Our teen is a cheerleader. Our middle child is in martial arts. Our toddler ... toddles. You could say our hands are full, especially now that school is in session.
On Wednesdays though ... I want to pull my hair out, get Rogaine, grow more hair, and then pull it out again.
The morning usually starts at 6:00 am as my toddler wakes up looking for me. I make him a waffle, and he watches Sesame Street while I get ready for work. At 7:00 am I get my middle kiddo up so she can get dressed before I get my toddler dressed, and then I go downstairs to make lunches for my teen and middle kid, pack myself my own lunch and figure out an "on the go" breakfast for myself. At 7:40 am, we pack up the car, drop the teen at school, and make it to daycare by 8:00 am. That's when I head to work. My wife then comes home from work, takes the middle kiddo to school, and then goes to sleep so she can go back to work again in the evening.
At work, I enjoy being with adults, drinking coffee, and not watching Toy Story for the 300th time.
I come home at 5:30 pm only to kiss my wife goodbye as she takes our teen to cheerleading. At 6:00 pm, I pack up in the car with the toddler and middle kiddo and head to martial arts. While middle kiddo learns, the little dude and I go to the supermarket for a few things. (e.g. Daycare ran out of diapers and wipes.) If you have a toddler, you know that "stopping for a few things at the supermarket" is not a quick in and out experience. I'll just leave it at that.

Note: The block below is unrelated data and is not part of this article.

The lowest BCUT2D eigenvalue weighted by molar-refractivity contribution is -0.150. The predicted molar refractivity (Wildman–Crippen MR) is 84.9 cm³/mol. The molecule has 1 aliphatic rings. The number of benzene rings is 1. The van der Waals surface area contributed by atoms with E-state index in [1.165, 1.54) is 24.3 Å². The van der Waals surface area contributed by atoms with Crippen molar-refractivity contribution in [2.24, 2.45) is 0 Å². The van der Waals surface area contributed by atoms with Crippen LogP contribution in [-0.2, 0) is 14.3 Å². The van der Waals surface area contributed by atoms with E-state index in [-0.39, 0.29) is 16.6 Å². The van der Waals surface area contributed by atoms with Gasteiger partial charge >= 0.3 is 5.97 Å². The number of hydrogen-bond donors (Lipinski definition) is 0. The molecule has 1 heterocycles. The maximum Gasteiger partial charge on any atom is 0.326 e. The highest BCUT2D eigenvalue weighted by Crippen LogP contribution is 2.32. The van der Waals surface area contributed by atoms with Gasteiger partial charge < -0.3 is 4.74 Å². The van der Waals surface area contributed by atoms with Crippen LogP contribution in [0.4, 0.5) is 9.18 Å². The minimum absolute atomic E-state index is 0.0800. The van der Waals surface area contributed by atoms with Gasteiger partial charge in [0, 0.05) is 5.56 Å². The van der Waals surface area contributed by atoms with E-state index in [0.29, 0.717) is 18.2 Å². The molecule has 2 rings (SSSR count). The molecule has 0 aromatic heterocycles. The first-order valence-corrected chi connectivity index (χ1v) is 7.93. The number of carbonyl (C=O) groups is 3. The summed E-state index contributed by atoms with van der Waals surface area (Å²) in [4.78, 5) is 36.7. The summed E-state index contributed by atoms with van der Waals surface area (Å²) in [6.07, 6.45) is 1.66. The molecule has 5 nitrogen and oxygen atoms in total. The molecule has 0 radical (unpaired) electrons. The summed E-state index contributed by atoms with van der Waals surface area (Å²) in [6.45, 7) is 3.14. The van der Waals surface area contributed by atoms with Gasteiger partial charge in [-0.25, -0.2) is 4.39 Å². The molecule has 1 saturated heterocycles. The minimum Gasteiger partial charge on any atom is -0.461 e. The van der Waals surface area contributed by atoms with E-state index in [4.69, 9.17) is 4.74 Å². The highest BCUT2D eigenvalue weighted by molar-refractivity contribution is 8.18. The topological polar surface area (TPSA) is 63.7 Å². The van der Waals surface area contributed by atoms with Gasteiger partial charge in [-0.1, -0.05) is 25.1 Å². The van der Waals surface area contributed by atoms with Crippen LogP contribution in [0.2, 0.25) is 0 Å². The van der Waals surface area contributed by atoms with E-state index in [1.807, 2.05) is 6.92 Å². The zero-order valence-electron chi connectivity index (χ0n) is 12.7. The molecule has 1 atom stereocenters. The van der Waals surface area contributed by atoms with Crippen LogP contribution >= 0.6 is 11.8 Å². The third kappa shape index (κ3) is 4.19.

I make it back home by 7:00 pm to figure out dinner only to leave again at 7:10 pm to get the karate kid and come back home. Karate Kid then showers and gets in her pajamas.
Once I finally figure out dinner (THANK YOU, GOD, FOR THE INSTANT POT), I give my toddler a bath and change him into his pajamas. (This, of course, results in the age old debate: monster vs. train PJs).
Dinner is ready by 8:00ish, and we can finally eat, clean up, and be done by 8:30 pm. I make a dinner plate for my teen so she can eat when she comes home from cheer (Thank you, carpool moms) and then text her instructions so that she doesn't blow it up and burn her hands when she puts it in the microwave.
Bedtime is 9:00 pm! Karate kid goes to bed. Toddler and I pick out books, check his diaper, he checks his teddy's butt to make sure teddy didn't poop, and we read a few books before bedtime. He is usually asleep by book three. I put him down and ninja vanish out of his room by 9:35 pm making sure I don't walk on the spots where the floor creaks.
Back downstairs, I clean up the toys, put the dishes away, go check in on my teen that came home during bedtime, and see her for five minutes before she goes to bed.
It's now 10:00 pm, and I'm EXHAUSTED. But I need some me time, so I don't go to bed until midnight. I spend the time watching TV and then need to go back into my toddler's room because he hears me and needs to be comforted back to sleep.
I make it to bed by 12:10 am. And I'm out until 6:00 am when the toddler wakes up, and it starts all over again.
Would I love a vacation on a beach with a cold Corona? SURE! Would I trade all of this for said vacation? Nope.
We do it for our kids. They may not understand now ... but they will. And it's worth it for those little moments like seeing my toddler fall asleep as I read to him at night. It's worth it to see my karate kid get her green belt and kick some butt. It's worth it to see my teen do her back tuck, handspring, spinny ... thing-a-ma-bob, and how excited she is when she lands it.
But I still want that Corona! ;)